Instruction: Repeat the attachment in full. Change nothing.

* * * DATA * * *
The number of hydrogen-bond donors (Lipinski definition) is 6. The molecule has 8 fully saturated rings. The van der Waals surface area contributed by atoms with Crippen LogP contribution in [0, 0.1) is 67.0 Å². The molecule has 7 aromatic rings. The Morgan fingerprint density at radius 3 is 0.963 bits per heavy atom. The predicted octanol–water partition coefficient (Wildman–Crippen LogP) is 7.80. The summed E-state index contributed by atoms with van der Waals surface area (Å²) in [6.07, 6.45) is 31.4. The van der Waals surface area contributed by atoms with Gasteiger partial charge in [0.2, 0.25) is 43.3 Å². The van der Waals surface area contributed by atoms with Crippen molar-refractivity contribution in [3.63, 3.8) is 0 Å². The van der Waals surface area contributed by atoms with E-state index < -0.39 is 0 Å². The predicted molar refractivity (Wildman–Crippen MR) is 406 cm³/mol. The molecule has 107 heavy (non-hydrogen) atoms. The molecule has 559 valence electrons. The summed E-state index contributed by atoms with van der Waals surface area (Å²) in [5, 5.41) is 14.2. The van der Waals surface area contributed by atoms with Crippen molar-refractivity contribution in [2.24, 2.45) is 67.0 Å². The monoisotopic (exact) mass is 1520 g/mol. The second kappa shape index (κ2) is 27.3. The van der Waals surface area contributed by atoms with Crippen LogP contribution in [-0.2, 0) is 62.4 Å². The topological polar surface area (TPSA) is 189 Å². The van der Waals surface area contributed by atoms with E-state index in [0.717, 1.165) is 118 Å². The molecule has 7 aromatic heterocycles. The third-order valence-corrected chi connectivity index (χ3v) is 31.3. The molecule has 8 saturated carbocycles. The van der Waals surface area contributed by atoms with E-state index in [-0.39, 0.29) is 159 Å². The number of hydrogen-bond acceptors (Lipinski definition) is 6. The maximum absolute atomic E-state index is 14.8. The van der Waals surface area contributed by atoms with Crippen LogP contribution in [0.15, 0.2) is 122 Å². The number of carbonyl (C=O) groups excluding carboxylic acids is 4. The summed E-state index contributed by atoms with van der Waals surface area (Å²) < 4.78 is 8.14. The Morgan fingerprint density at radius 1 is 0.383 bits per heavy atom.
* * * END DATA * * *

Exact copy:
The number of hydrogen-bond donors (Lipinski definition) is 6. The molecule has 8 fully saturated rings. The van der Waals surface area contributed by atoms with Crippen LogP contribution in [0, 0.1) is 67.0 Å². The molecule has 7 aromatic rings. The Morgan fingerprint density at radius 3 is 0.963 bits per heavy atom. The predicted octanol–water partition coefficient (Wildman–Crippen LogP) is 7.80. The summed E-state index contributed by atoms with van der Waals surface area (Å²) in [6.07, 6.45) is 31.4. The van der Waals surface area contributed by atoms with Gasteiger partial charge in [0.2, 0.25) is 43.3 Å². The van der Waals surface area contributed by atoms with Crippen molar-refractivity contribution in [3.63, 3.8) is 0 Å². The van der Waals surface area contributed by atoms with E-state index < -0.39 is 0 Å². The predicted molar refractivity (Wildman–Crippen MR) is 406 cm³/mol. The molecule has 107 heavy (non-hydrogen) atoms. The molecule has 559 valence electrons. The summed E-state index contributed by atoms with van der Waals surface area (Å²) in [5, 5.41) is 14.2. The van der Waals surface area contributed by atoms with Crippen molar-refractivity contribution in [2.24, 2.45) is 67.0 Å². The monoisotopic (exact) mass is 1520 g/mol. The second kappa shape index (κ2) is 27.3. The van der Waals surface area contributed by atoms with Crippen LogP contribution in [-0.2, 0) is 62.4 Å². The topological polar surface area (TPSA) is 189 Å². The van der Waals surface area contributed by atoms with E-state index in [0.717, 1.165) is 118 Å². The molecule has 7 aromatic heterocycles. The third-order valence-corrected chi connectivity index (χ3v) is 31.3. The molecule has 8 saturated carbocycles. The van der Waals surface area contributed by atoms with E-state index in [-0.39, 0.29) is 159 Å². The number of hydrogen-bond acceptors (Lipinski definition) is 6. The maximum absolute atomic E-state index is 14.8. The van der Waals surface area contributed by atoms with Crippen LogP contribution in [0.15, 0.2) is 122 Å². The number of carbonyl (C=O) groups excluding carboxylic acids is 4. The summed E-state index contributed by atoms with van der Waals surface area (Å²) < 4.78 is 8.14. The Morgan fingerprint density at radius 1 is 0.383 bits per heavy atom.